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Appeals court rules for teachers on pay issues

November 13, 2015
Dave Stafford
Jay Classroom Teachers Association prevailed Friday in an appeal contesting terms of a teachers’ contract adopted as the last best offer from Jay School Corporation.
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Lack of evidence leads COA to reverse probation violation

November 13, 2015
Dave Stafford
A Franklin County man who was ordered to spend five months in the Department of Correction after an alleged probation violation won a reversal of the trial court order Friday for lack of evidence.
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Judge calls out DLGF ‘infirmities’ in ruling for township, fire district

November 13, 2015
Dave Stafford
Indiana Tax Court Judge Martha Blood Wentworth had a few choice words for the Department of Local Government Finance in finding the state hadn’t answered the key question in a township’s tax appeal.
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COA leaves arbitrator’s award in place

November 12, 2015
Jennifer Nelson
The Indiana Court of Appeals on Thursday declined Madison County’s request that it correct or vacate an arbitrator’s award in favor of two county highway department employees. The appeals court concluded the county circumvented the collective bargaining agreement when it discharged the two employees.
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Man loses appeal to revoke spousal maintenance

November 10, 2015
Jennifer Nelson
An ex-husband who sought “all-or-nothing” relief when he asked the court to terminate his ex-wife’s incapacity support instead of reducing it after she remarried lost his appeal before the Indiana Supreme Court.
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Justices: Jury should hear defense of necessity instruction

November 10, 2015
Jennifer Nelson
The Indiana Supreme Court ordered a new trial for a man convicted of a misdemeanor gun charge after finding he presented sufficient evidence to have the jury instructed on his defense of necessity.
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New York conviction doesn’t support Indiana charges

November 10, 2015
Jennifer Nelson
A man’s 2014 conviction of operating a vehicle while impaired in New York cannot serve as the basis to bring enhanced drunken-driving charges against him because the New York statute is not substantially similar to the elements of a crime described in Indiana Code, the Indiana Court of Appeals held Tuesday.
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Court: Girl should be with mother, not great aunt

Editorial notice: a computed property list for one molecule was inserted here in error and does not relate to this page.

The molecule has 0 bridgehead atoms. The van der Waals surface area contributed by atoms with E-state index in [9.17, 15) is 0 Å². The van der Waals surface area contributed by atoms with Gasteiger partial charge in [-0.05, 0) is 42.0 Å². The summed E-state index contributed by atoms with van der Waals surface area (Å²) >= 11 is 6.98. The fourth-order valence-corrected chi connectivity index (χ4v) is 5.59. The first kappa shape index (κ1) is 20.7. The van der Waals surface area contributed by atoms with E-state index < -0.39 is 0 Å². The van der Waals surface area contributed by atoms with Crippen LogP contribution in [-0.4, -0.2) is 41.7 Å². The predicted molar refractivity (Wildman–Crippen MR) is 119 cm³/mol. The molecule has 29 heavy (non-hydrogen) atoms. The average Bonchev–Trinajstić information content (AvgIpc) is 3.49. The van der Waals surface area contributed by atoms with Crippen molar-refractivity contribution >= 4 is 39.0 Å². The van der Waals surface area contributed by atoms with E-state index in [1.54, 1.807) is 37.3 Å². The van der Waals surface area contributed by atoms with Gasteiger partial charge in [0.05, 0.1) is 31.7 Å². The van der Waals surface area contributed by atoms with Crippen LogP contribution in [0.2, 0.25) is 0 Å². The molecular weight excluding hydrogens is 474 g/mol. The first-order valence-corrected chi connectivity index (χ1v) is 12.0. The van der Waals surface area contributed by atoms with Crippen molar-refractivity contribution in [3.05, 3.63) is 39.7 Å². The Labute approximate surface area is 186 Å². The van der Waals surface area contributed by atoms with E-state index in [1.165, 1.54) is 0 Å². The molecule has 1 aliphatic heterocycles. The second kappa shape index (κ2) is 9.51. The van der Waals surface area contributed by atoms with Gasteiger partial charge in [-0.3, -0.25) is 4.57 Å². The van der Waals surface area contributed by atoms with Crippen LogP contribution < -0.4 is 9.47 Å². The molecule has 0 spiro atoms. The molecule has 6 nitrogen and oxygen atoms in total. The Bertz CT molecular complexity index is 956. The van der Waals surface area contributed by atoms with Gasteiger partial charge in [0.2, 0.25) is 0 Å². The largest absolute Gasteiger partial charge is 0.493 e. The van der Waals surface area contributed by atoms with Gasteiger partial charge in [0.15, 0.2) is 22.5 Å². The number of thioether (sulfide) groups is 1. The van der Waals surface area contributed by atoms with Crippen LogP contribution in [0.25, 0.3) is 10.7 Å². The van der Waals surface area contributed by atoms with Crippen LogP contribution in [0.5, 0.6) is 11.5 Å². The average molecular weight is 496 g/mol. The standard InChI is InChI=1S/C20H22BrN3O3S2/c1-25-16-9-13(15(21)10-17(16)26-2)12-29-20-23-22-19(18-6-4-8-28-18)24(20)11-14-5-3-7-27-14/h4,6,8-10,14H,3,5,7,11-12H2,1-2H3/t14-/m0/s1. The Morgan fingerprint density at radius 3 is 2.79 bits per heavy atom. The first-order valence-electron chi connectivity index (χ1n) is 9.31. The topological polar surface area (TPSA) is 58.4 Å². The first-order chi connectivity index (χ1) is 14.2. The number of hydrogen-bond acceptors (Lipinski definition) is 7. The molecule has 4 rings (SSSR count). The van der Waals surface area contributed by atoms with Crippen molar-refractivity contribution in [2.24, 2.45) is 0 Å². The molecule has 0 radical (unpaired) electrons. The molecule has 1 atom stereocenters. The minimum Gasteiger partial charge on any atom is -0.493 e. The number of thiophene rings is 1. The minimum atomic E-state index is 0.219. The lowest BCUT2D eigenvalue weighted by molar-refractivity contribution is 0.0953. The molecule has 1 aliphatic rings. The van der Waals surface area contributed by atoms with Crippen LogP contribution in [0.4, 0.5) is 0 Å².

November 10, 2015
Jennifer Nelson
The Indiana Court of Appeals reversed the award of custody of a young girl to her great aunt, finding the woman did not overcome the presumption in favor of placement with the girl’s biological mother.
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Justices: Personalized licenses plates are government speech

November 6, 2015
Jennifer Nelson
The Indiana Supreme Court Friday upheld the Bureau of Motor Vehicles’ process for approving or denying requests for personalized license plates after finding the plates are government speech. A Marion County judge ruled last year the statute governing personalized license plates is unconstitutional.
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Companies’ agreement not a requirements contract, 7th Circuit holds

November 6, 2015
Jennifer Nelson
The 7th Circuit Court of Appeals vacated judgment in favor of a company that sued its carbon black supplier after it was unable to fulfill orders, holding the lower court erred in ruling in favor of the purchaser after finding the agreement between the companies was a requirements contract.
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Court must recalculate attorney fees

November 6, 2015
Jennifer Nelson
A trial court has the discretion to determine whether and how much to award in attorney fees, but a Porter Superior Court incorrectly determined what attorney fees the prevailing party was entitled to in a slander of title action, the Indiana Court of Appeals held Friday.
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Clause limiting time client can sue attorney violates public policy

November 6, 2015
Jennifer Nelson
The contract a client signed to have the Conour Law Firm represent her contained a clause limiting her ability to sue the firm to one year, which the Indiana Court of Appeals found violated public policy and the Indiana Rules of Professional Conduct. The lawsuit seeking to recover settlement funds stolen by William Conour continues against his former colleague.